Continuous passive motion of the knee was begun 48 hours after surgery or as soon as permitted by the plastic surgery staff. Quadriceps sets and straight leg raising exercises were begun 2 weeks after surgery, but progressive resistive exercises were not undertaken. In contrast to rehabilitation of patients with cemented stems, for which full weight can be borne immediately, weightbearing on the tibial Compress® implant was withheld for 3 months postoperatively, after which time weightbearing was advanced at a rate of 25% of body weight per week.
Followup visits for routine clinical and radiographic examinations generally occurred at 2, 6, and 12 weeks and at 3-month intervals thereafter. Medical records were reviewed to obtain demographic data, including age, gender, diagnosis, and treatment information. Operative reports were studied to record technical factors, including implant length relative to remaining distal tibial length, compression force, and spindle length. Major complications such as aseptic loosening, infection, local recurrence, periprosthetic fracture, need for further surgery, metastatic disease, and death were recorded. Device-related mechanical failure was defined as the need for revision secondary to aseptic loosening.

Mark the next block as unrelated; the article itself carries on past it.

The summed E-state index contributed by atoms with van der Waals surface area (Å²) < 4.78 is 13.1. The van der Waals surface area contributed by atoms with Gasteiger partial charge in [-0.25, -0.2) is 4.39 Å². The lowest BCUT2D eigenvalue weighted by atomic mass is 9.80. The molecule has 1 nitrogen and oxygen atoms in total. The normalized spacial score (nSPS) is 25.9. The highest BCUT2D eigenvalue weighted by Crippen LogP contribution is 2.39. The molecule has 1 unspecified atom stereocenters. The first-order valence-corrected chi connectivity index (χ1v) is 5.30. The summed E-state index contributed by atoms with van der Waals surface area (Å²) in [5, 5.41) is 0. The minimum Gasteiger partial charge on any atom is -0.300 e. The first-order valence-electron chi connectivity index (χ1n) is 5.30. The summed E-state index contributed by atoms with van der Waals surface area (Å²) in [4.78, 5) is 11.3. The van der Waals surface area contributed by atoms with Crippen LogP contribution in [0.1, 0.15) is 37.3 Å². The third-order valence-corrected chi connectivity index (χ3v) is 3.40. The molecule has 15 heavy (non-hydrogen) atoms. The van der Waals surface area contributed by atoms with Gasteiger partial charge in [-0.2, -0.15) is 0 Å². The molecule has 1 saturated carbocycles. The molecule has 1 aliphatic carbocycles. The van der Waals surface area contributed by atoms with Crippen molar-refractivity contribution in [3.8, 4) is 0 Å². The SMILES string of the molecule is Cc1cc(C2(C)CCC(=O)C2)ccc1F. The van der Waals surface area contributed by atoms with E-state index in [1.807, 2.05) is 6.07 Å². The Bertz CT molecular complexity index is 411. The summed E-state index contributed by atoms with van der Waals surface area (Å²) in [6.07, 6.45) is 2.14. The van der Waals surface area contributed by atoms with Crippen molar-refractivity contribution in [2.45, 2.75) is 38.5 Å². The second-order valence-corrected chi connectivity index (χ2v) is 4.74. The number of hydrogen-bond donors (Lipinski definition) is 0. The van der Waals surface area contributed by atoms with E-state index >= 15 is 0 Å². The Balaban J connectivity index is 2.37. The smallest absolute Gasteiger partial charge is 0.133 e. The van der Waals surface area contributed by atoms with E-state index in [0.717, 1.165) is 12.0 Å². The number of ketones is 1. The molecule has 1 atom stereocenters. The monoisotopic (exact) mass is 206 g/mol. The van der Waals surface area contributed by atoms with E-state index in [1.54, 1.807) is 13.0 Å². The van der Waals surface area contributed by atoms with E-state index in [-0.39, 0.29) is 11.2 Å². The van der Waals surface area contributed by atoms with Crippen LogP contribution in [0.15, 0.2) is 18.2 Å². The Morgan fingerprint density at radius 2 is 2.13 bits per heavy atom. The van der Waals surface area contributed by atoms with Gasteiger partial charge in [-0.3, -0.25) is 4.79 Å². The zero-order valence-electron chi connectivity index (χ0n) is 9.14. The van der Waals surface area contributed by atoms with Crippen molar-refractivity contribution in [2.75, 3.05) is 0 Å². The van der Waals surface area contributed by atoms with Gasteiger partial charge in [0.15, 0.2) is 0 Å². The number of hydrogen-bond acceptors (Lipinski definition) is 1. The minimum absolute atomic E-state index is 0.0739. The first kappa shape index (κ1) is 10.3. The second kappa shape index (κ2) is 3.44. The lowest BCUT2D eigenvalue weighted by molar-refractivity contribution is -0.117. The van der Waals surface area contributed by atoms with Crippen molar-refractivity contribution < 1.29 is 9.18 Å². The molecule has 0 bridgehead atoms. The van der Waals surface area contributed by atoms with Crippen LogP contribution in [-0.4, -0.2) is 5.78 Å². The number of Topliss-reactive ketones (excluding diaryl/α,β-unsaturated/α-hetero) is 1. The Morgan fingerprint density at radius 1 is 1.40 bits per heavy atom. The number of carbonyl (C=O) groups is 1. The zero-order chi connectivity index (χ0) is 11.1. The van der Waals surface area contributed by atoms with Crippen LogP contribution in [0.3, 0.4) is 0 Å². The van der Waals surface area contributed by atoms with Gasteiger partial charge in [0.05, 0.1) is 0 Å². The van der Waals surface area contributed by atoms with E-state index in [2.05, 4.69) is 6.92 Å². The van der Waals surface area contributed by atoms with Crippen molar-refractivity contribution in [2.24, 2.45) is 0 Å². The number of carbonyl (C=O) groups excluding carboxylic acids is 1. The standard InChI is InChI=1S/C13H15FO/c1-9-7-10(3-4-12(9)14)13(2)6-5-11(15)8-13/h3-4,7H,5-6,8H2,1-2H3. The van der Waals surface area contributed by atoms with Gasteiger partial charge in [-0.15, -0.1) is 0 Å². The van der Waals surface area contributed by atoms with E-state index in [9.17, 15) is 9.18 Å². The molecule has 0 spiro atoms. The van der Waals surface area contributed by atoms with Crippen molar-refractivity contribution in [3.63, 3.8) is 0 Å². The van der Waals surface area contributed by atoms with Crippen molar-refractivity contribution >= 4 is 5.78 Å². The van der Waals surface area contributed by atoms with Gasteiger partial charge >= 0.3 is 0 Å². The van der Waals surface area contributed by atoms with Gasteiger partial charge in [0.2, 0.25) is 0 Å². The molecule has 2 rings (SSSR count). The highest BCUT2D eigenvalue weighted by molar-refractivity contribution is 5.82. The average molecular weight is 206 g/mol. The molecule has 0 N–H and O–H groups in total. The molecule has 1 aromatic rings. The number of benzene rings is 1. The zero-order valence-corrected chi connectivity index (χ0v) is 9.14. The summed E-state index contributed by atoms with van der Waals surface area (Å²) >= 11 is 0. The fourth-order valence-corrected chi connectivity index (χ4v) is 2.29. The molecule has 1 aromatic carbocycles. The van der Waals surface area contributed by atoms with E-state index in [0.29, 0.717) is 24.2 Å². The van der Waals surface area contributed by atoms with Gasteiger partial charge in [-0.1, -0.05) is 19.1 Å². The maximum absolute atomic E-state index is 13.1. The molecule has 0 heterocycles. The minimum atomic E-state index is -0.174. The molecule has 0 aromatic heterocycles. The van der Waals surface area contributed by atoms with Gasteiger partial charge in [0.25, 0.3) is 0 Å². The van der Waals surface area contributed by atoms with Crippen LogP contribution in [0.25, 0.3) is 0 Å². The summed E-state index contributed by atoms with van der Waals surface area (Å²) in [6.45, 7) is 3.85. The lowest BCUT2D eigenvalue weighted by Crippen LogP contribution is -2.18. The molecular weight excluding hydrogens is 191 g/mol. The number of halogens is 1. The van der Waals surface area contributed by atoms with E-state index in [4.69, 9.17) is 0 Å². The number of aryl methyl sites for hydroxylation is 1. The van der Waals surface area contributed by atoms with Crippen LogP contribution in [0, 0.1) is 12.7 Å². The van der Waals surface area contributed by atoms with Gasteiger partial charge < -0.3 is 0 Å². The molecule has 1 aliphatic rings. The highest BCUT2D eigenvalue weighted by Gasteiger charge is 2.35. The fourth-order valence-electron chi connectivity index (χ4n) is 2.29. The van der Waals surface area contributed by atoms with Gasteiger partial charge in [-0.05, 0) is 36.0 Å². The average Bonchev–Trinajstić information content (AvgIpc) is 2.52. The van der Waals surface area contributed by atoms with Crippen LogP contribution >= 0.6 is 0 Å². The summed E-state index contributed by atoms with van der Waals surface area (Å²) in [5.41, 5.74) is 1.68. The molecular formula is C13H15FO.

I assessed postoperative radiographs at 3- to 6-month intervals for indications of technical error (pin malposition or migration) and for evidence of device-related failure (lucency at the bone-prosthetic interface, endosteal erosion, loss of compression distance, gross loosening, and implant breakage).
There were no local recurrences. Four patients had metastatic disease at last followup. Two deaths occurred; one patient died secondary to osteosarcoma, and one developed myelofibrosis.